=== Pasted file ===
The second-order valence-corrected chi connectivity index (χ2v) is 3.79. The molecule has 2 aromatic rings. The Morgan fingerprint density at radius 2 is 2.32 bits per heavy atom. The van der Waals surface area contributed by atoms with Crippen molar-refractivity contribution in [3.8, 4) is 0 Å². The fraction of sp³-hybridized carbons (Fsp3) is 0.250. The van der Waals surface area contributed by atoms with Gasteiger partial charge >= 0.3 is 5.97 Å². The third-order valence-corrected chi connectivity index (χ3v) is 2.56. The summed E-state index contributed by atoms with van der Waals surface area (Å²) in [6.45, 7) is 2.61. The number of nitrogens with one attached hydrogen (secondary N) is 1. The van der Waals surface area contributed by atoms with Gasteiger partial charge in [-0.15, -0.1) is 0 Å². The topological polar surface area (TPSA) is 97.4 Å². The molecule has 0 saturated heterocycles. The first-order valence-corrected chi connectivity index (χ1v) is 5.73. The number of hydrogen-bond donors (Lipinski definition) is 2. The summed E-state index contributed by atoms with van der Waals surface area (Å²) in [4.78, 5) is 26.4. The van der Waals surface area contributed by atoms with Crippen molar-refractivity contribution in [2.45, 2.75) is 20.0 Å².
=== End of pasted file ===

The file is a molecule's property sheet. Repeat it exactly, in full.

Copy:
The second-order valence-corrected chi connectivity index (χ2v) is 3.79. The molecule has 2 aromatic rings. The Morgan fingerprint density at radius 2 is 2.32 bits per heavy atom. The van der Waals surface area contributed by atoms with Crippen molar-refractivity contribution in [3.8, 4) is 0 Å². The fraction of sp³-hybridized carbons (Fsp3) is 0.250. The van der Waals surface area contributed by atoms with Gasteiger partial charge >= 0.3 is 5.97 Å². The third-order valence-corrected chi connectivity index (χ3v) is 2.56. The summed E-state index contributed by atoms with van der Waals surface area (Å²) in [6.45, 7) is 2.61. The number of nitrogens with one attached hydrogen (secondary N) is 1. The van der Waals surface area contributed by atoms with Gasteiger partial charge in [-0.15, -0.1) is 0 Å². The topological polar surface area (TPSA) is 97.4 Å². The molecule has 0 saturated heterocycles. The first-order valence-corrected chi connectivity index (χ1v) is 5.73. The number of hydrogen-bond donors (Lipinski definition) is 2. The summed E-state index contributed by atoms with van der Waals surface area (Å²) in [4.78, 5) is 26.4. The van der Waals surface area contributed by atoms with Crippen molar-refractivity contribution in [2.45, 2.75) is 20.0 Å².